Choosing Our Words Carefully

Choosing Our Words Carefully

I have been thinking a lot lately about “ Words”. I am a person of word.

Music comes to life for me when there is a meaningful text that accompanies the instrument;

story opens up worlds for me into mystery and invites me to explore possibility;

poems can touch the core of my being with wonder, joy, sadness, insight; and in everyday banter with family and friends lies great connection.

I also understand that words can cause great harm –

they can alienate and close doors;

they can bring down a person’s self esteem in a single breath;

they can stir up hate and incite violence; and

they can lead to confusion and misunderstandings.

Think About The Words

And into the midst of this comes the reality that Words have changed in meaning over the course of history so we are continually having to think about the words we use and determine if they are really conveying what we want. It can be exhausting but definitely necessary.

This is particularly true in the context of faith, spirituality, religion because the words we use can either

open doors to deeper relationship with Spirit or send someone running in the opposite direction;

they can heal a wounded soul or drive the sword in deeper;

they can be an invitation or matter of exclusion.

Through our words we share with the world who we are and make statements that others hear and feel.

By Choosing Our Words Carefully

Changing our language can be difficult but it is important so that we can expand our understanding and live out the gospel in every possible way. In “Finding the on-ramp to Your Spiritual Path“ Jan Phillips shares a story about a workshop she did called “Divining the Body”. At the beginning of the gathering, as people sat in a circle she said

“there’s only one rule for the entire weekend. You can share anything you want, but you can’t use the word God.”

When someone questioned “Why?” She responded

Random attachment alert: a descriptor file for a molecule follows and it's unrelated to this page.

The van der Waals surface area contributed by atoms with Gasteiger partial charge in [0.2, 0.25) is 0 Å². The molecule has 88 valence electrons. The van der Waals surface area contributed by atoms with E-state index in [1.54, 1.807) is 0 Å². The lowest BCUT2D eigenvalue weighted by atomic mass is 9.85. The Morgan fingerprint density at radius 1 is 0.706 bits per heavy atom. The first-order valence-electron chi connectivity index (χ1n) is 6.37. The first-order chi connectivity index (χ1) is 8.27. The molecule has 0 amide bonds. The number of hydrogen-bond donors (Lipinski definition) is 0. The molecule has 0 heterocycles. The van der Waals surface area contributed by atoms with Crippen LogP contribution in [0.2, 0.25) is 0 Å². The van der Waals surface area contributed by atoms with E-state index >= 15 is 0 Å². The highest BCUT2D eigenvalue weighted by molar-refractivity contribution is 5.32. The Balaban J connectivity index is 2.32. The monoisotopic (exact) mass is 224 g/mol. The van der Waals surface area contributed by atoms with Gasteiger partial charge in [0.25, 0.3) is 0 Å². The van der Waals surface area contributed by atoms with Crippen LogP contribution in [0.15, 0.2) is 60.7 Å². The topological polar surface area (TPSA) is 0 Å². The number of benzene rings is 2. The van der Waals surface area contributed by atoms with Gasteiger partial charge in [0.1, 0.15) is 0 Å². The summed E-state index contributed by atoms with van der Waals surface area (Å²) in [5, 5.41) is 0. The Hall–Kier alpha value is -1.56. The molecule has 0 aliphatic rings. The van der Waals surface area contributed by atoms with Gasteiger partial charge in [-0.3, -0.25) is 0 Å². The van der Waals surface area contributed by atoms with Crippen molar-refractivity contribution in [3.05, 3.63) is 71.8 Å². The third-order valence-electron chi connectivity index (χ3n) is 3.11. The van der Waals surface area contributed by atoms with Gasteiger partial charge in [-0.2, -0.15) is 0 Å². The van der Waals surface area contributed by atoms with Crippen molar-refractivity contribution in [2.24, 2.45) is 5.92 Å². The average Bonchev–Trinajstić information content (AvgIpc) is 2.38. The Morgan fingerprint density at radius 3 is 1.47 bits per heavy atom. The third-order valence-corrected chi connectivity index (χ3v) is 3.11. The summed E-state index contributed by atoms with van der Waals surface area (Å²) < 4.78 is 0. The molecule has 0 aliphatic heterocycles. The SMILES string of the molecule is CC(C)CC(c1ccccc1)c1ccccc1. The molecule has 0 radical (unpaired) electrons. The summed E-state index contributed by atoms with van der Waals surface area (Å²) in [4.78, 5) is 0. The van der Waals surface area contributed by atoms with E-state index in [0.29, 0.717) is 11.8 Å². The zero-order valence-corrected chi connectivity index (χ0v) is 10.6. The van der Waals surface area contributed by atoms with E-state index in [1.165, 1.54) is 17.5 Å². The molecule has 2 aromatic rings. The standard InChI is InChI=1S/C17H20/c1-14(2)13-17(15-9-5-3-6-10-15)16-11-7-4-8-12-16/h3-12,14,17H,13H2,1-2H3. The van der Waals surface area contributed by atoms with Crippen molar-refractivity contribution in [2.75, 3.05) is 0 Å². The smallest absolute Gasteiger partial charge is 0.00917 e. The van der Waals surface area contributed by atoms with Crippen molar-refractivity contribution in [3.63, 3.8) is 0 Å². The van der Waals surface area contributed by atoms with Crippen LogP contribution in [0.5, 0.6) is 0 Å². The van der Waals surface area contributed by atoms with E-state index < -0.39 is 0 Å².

“Because we’re trying an experiment – we’re trying to take things to a deeper level here, broaden our ways of understanding and expressing our relationship with the Source. If we have to come up with new ways to describe what we’re talking about, we’ll get clearer about what it really is… because we won’t be able to fall back on a conceptual word that may not work for everyone in our presence. It’s a global world now and we have to practice relating to people who don’t necessarily share the same notion of God.”

Jan goes on to talk about the fact that this did not come easily for people in the beginning but that by the end of the weekend there were insights, wonder and deep grounding in something that cannot be summed up in the word “God”.

The word “God” comes with a certain amount of baggage. There is a traditional understanding that speaks of a Deity, usually “up there” who has control of life “down here”. It speaks of an other worldly relationship and of conjures up images of omnipotence, unchanging, all powerful. This is an image that many of us no longer share and so the word “God” is one that does not convey what we mean. Some people use other words – like Universal Energy; Divine Presence; Creator.

By choosing our words carefully and keeping in mind the story of others that might make our words something other than we intend we can share beyond limits and open doors to an experience of Divine.

May it Be So


© 2019 Rev. Valerie Peyton Kingsbury. All rights reserved.

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